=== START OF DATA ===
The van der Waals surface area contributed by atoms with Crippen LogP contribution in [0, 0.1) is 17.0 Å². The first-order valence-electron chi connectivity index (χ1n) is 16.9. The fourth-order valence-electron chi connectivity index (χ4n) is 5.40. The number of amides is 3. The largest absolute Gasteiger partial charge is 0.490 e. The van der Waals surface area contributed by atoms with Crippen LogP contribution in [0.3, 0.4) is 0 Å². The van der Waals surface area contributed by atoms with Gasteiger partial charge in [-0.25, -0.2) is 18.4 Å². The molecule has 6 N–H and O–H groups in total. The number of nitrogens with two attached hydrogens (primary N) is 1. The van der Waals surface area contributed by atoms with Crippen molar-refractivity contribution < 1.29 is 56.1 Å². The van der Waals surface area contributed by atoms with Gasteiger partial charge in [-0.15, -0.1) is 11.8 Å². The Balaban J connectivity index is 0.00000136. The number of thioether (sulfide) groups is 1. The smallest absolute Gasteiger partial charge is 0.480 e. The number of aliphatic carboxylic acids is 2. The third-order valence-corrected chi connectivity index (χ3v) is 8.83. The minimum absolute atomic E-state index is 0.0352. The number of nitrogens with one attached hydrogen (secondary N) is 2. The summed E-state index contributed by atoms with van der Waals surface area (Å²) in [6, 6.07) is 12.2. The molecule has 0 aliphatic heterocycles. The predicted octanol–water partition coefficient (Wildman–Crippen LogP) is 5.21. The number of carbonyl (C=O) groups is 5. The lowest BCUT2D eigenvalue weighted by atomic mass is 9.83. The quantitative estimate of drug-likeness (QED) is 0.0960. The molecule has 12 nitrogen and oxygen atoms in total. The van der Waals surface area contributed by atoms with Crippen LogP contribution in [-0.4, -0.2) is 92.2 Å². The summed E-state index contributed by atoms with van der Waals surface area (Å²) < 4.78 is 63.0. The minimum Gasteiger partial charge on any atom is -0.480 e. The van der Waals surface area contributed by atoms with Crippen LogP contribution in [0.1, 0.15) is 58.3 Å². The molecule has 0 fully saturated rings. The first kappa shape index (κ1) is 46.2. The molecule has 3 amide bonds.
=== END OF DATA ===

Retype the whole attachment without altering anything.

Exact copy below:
The van der Waals surface area contributed by atoms with Crippen LogP contribution in [0, 0.1) is 17.0 Å². The first-order valence-electron chi connectivity index (χ1n) is 16.9. The fourth-order valence-electron chi connectivity index (χ4n) is 5.40. The number of amides is 3. The largest absolute Gasteiger partial charge is 0.490 e. The van der Waals surface area contributed by atoms with Crippen LogP contribution in [0.3, 0.4) is 0 Å². The van der Waals surface area contributed by atoms with Gasteiger partial charge in [-0.25, -0.2) is 18.4 Å². The molecule has 6 N–H and O–H groups in total. The number of nitrogens with two attached hydrogens (primary N) is 1. The van der Waals surface area contributed by atoms with Crippen molar-refractivity contribution < 1.29 is 56.1 Å². The van der Waals surface area contributed by atoms with Gasteiger partial charge in [-0.15, -0.1) is 11.8 Å². The Balaban J connectivity index is 0.00000136. The number of thioether (sulfide) groups is 1. The smallest absolute Gasteiger partial charge is 0.480 e. The number of aliphatic carboxylic acids is 2. The third-order valence-corrected chi connectivity index (χ3v) is 8.83. The minimum absolute atomic E-state index is 0.0352. The number of nitrogens with one attached hydrogen (secondary N) is 2. The summed E-state index contributed by atoms with van der Waals surface area (Å²) in [6, 6.07) is 12.2. The molecule has 0 aliphatic heterocycles. The predicted octanol–water partition coefficient (Wildman–Crippen LogP) is 5.21. The number of carbonyl (C=O) groups is 5. The lowest BCUT2D eigenvalue weighted by atomic mass is 9.83. The quantitative estimate of drug-likeness (QED) is 0.0960. The molecule has 12 nitrogen and oxygen atoms in total. The van der Waals surface area contributed by atoms with Crippen LogP contribution in [-0.4, -0.2) is 92.2 Å². The summed E-state index contributed by atoms with van der Waals surface area (Å²) < 4.78 is 63.0. The minimum Gasteiger partial charge on any atom is -0.480 e. The van der Waals surface area contributed by atoms with Crippen LogP contribution in [0.1, 0.15) is 58.3 Å². The molecule has 0 fully saturated rings. The first kappa shape index (κ1) is 46.2. The molecule has 3 amide bonds.